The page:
This story also comes in many variations.

It may be that you hope mom or dad will fix your consumer debt with a money gift, or that all your problems will go away once you inherit.

Maybe you hope they’ll help you financially when buying a house.

Forget it.

You’re an adult now.

It’s harmful to hope that someone will fix your finances because it prevents you from taking full responsibility. You give away your power and you avoid realizing your full potential. That’s a big price to pay.

From now on, you should stop accepting monetary gifts from your parents. On the contrary, you should see yourself as someone much wealthier than them and who is able to help them.

Maybe your money block is another variation on this theme. 

Maybe you hope (unconsciously) that a rich man will come and save you. Believe me, many women suffer from this without knowing it – and it only gets worse with Netflix series like Bridgerton, which shows a defenseless woman being rescued by marrying a rich duke.

Maybe you hope your boss or a future boss will save you with a big pay raise. Maybe you hope that a future boss will see your full potential that no one has seen so far. 

It’s just another variation on the same theme.

If the feeling of someone taking pity on you or saving you is preventing you from looking at your accounts, making savings and investing wisely, then you have abdicated responsibility.

What is the antidote?

It’s doing it. It’s looking through your finances, making a plan to set money aside for investments, taking an investment course, and actually investing.

The antidote to wanting to be saved is visualizing yourself creating your future wealth and linking very positive feelings to that mental picture.

4. I’m Not Good/Smart/Talented Enough

You may be telling yourself that you are not good with numbers. Or that you’re just not good with money. Or that you are too old/fat/thin/stupid.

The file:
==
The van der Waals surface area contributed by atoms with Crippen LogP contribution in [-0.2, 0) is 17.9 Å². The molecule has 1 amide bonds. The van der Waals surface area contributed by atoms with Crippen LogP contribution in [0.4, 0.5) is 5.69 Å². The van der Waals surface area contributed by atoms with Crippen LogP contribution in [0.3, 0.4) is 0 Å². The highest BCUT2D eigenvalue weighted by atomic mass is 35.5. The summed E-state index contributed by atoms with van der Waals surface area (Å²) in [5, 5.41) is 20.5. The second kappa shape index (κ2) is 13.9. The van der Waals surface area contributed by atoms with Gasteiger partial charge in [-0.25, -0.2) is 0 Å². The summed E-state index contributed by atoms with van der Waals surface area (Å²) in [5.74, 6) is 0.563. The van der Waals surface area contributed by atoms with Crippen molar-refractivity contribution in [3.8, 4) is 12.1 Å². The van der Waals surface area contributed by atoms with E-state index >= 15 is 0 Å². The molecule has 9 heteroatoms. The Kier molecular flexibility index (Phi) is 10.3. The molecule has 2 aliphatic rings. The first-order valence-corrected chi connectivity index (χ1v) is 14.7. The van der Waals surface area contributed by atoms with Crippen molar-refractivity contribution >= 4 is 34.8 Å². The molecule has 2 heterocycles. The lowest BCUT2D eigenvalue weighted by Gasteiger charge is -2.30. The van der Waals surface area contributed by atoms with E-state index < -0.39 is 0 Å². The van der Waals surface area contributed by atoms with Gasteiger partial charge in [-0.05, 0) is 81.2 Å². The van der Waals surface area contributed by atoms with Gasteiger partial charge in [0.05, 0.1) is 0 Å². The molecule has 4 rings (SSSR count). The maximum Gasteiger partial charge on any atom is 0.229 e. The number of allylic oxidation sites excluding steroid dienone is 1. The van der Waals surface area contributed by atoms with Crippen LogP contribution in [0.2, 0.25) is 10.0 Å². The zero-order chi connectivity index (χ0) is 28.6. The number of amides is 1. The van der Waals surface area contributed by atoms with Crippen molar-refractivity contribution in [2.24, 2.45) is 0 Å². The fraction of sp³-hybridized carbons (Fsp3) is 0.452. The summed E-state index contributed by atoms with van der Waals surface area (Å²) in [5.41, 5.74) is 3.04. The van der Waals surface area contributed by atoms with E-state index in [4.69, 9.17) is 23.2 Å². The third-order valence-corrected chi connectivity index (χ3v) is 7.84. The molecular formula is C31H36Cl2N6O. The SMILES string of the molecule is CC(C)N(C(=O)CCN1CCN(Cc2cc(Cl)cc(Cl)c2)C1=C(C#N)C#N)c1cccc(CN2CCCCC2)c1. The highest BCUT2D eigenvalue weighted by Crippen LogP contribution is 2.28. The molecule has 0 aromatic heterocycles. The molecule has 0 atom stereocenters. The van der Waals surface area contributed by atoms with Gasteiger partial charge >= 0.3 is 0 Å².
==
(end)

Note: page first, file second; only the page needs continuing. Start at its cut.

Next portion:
What you think stands between you and your ability to attract money. It’s just a story you tell yourself. A stupid story that saps your power.  

Other people don’t value you more than you value yourself.

You’ll have a hard time attracting a lot of money if you don’t fully believe in yourself because you won’t feel that you deserve it.

The antidote? Say something else to yourself like “I’ve got this” or “I’m good enough.”

It can be that simple.

5. I’m Just Not That Lucky    

Maybe you have a feeling that wealth isn’t attainable because you’re just not such a “lucky” type that such a thing happens to.

It’s a complete misunderstanding of what wealth is.

It’s not something that falls on you like rain.

It’s something you work for and plan for.

You sit down and figure out where you want to go and you do what it takes to make it happen.

Unless you want to play the lottery instead of investing. But then you probably ended up on the wrong blog.

What’s the antidote?

Look at how much money you want to make per year, how much you can put aside, what return you expect to get from your investments, and then look at the effect of compounding. 

Don’t forget to download my e-book Free Yourself where you’ll learn to invest like a pro. You can download it here.